The Reserve Bank Board meets next week on May 2.
Following the release of the March quarter inflation report Westpac now expects the Board to extend the pause it instigated at its April meeting to the May meeting.
This decision will be despite the likelihood that the FOMC will announce the decision to lift the federal funds rate by 0.25% to 5.125% two days after the RBA meeting (see below). However, as with the RBA, we do believe that this decision will mark the peak of the cycle.
We have always argued that May would likely be the peak of the tightening cycle so we are now lowering our forecast cash rate peak from 3.85% to 3.6%.
Given the uncertainty around the current outlook and a need to contain inflation expectations, the Board is almost certain to maintain its clear tightening bias. However, as we move through the remainder of 2023 the credibility of that bias is likely to fade.
In his recent speech on April 4 the Governor justified the pause in April by saying that it would: “give the Board more time to assess the economic outlook and the impact of the increases in interest rates so far.” He expanded that: “This approach is consistent with our practice in earlier interest rate cycles … to move interest rates multiple times then wait for a while to assess the pulse of the economy and move again if the situation warranted doing so … it is a return to that world.”
The key information available between the two meetings has been around the labour market and inflation.
The March employment report was relatively strong, indicating that, for now, the unemployment remained near 50-year lows. Given that the Board is aiming to return inflation to its target while retaining, as far as possible, the employment gains in recent years, this would not necessarily be viewed as ‘bad news’ if there was satisfactory progress on achieving the inflation objective.
The Governor describes the inflation objective in terms of reaching the top of the of the 2–3% target range by mid-2025.
That path has been laid out in the Bank’s forecasts in the February Statement on Monetary Policy (SOMP). These have trimmed mean inflation slowing from 6.9%yr in December 2022 to 6.2%yr by June 2023, while headline inflation slows from 7.8%yr in December 2022 to 6.7%yr in June 2023.
These forecasts imply an expectation that the March inflation report would print at around 6.5–6.6%yr for trimmed mean and 7.2–7.3%yr for headline inflation.
It seems very unlikely that the staff’s refreshed forecasts, which will be supplied to the Board at the May meeting, will indicate that the timing of the achievement of the inflation target needs to be pushed out further – a change that would require an immediate policy response from the Board.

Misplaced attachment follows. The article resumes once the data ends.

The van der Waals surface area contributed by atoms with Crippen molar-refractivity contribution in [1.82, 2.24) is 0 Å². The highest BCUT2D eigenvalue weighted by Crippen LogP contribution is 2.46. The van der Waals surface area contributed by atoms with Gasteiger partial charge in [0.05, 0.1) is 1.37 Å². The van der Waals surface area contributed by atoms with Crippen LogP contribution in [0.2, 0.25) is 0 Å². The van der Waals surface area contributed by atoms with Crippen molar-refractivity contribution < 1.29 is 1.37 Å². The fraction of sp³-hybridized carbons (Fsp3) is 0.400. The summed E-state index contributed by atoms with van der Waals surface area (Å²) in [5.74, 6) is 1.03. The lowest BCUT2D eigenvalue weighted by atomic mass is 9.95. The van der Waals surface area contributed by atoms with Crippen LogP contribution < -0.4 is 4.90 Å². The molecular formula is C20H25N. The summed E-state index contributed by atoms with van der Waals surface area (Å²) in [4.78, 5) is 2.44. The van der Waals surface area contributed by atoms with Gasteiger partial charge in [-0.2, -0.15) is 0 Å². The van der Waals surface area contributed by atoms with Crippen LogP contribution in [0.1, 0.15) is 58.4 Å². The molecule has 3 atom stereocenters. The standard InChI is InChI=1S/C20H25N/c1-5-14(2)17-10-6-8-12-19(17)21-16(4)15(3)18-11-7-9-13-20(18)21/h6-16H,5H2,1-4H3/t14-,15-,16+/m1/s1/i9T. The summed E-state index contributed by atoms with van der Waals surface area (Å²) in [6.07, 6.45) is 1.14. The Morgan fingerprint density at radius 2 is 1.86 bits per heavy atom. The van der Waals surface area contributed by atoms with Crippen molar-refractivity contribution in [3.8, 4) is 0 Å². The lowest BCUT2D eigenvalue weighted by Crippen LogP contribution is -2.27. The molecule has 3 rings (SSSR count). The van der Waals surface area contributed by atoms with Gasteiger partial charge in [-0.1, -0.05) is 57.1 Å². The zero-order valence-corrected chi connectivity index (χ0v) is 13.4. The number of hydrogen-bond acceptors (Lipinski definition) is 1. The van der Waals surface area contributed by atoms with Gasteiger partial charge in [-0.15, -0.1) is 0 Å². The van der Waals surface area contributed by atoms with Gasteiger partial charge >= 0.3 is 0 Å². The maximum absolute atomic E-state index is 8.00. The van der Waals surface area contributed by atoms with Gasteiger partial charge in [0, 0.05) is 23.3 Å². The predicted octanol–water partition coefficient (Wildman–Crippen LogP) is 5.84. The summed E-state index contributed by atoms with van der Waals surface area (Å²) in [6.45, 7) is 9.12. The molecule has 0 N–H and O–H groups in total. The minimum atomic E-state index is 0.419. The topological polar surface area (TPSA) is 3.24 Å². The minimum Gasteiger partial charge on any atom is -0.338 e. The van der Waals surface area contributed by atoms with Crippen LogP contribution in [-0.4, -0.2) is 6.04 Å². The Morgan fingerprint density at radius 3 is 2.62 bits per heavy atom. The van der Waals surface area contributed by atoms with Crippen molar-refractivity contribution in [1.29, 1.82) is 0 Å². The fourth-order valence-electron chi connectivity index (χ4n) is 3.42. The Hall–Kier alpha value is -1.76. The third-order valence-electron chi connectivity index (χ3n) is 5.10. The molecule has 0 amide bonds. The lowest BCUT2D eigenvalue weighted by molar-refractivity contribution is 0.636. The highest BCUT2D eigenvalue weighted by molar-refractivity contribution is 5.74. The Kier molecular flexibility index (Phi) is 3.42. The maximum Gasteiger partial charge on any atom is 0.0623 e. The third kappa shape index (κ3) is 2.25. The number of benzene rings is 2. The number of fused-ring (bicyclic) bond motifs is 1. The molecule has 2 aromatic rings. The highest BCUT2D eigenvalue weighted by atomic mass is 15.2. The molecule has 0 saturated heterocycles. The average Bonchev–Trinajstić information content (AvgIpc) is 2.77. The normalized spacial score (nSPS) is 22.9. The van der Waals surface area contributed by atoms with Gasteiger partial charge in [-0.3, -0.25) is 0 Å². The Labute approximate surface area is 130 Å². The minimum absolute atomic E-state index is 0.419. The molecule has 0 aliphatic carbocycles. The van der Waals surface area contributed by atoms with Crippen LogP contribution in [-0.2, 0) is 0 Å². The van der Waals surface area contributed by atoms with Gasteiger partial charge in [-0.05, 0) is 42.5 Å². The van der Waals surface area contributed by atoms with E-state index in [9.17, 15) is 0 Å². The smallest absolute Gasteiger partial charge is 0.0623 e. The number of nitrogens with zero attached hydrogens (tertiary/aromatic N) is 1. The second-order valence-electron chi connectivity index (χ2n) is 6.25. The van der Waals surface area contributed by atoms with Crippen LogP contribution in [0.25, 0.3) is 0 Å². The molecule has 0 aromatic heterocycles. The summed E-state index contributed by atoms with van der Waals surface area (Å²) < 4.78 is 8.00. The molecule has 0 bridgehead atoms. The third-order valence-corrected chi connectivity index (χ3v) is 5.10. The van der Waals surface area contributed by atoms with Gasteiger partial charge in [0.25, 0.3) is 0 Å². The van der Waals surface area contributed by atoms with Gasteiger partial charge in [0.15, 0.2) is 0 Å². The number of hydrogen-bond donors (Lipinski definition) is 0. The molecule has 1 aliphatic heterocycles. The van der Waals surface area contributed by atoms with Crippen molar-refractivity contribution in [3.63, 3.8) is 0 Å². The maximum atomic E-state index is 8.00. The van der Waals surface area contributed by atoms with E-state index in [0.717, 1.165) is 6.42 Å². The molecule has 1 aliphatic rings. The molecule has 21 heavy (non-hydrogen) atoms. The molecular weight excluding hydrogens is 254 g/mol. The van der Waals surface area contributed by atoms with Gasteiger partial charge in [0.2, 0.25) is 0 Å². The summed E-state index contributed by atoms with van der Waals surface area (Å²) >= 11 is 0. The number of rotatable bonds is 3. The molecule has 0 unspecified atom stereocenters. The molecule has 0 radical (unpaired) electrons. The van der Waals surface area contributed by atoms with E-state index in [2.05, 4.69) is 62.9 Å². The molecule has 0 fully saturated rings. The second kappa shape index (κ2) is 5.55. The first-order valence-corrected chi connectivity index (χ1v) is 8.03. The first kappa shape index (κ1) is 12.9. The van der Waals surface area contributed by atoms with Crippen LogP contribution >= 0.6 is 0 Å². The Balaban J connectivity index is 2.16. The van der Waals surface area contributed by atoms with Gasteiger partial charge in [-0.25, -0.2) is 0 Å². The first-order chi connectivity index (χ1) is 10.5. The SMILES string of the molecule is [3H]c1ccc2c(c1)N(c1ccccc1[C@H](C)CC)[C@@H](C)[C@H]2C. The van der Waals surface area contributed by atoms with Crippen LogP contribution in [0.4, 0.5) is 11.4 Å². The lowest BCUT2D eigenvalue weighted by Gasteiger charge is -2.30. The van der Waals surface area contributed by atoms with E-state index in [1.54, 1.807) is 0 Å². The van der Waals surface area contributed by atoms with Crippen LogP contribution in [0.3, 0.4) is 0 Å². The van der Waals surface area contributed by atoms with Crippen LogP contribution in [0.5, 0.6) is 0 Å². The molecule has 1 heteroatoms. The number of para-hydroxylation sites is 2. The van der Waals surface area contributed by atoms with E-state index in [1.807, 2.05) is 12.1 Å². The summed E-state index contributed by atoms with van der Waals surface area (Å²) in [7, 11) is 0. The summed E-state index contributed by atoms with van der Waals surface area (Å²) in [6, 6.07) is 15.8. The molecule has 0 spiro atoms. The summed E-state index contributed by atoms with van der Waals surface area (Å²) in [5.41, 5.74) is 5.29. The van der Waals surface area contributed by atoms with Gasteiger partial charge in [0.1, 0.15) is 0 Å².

Instead, it seems likely that the staff’s forecasts for household spending and GDP growth in 2023 will be lowered somewhat, supporting the view that there is scope to pause (see below).
The March quarter inflation report printed 6.6%yr for the trimmed mean and 7.0%yr for headline inflation. The trimmed mean path is in line with expectations while the headline print looks to be slightly lower than expectations.
That result for the trimmed mean contrasts with the December quarter which printed 6.9%yr compared to the Bank’s expectations of 6.5%yr – an upside surprise that prompted the hawkish shift in rhetoric following the February Board meeting.
With the inflation result in line with the Bank’s forecast path for eventually achieving its inflation target, the Board can take time to allow a further assessment of the cumulative impact of 350bps of tightening. That includes assessing the lagged impact on the roughly 35% of mortgages that are progressing from fixed rate to much higher floating rate terms over the course of the next year or so. In this unusual cycle, rate increases do not end just because the RBA goes on hold.
The RBA Governor’s comment in the speech about “a return to that world” points to linking further decisions to quarterly inflation reports. While useful, the monthly inflation indicators do not provide measures of underlying inflation, and a reliable link between the monthly headline measures and the quarterly headline measures has not yet been established.
If we look forward to the Bank’s June quarter forecasts of 6.2%yr trimmed mean and 6.7%yr headline inflation, we expect these ‘milestones’ to be easily achieved. Indeed, our own forecasts have headline Inflation back to 4% by December 2023, compared to the Bank’s current path which sees it back at 4.8%yr.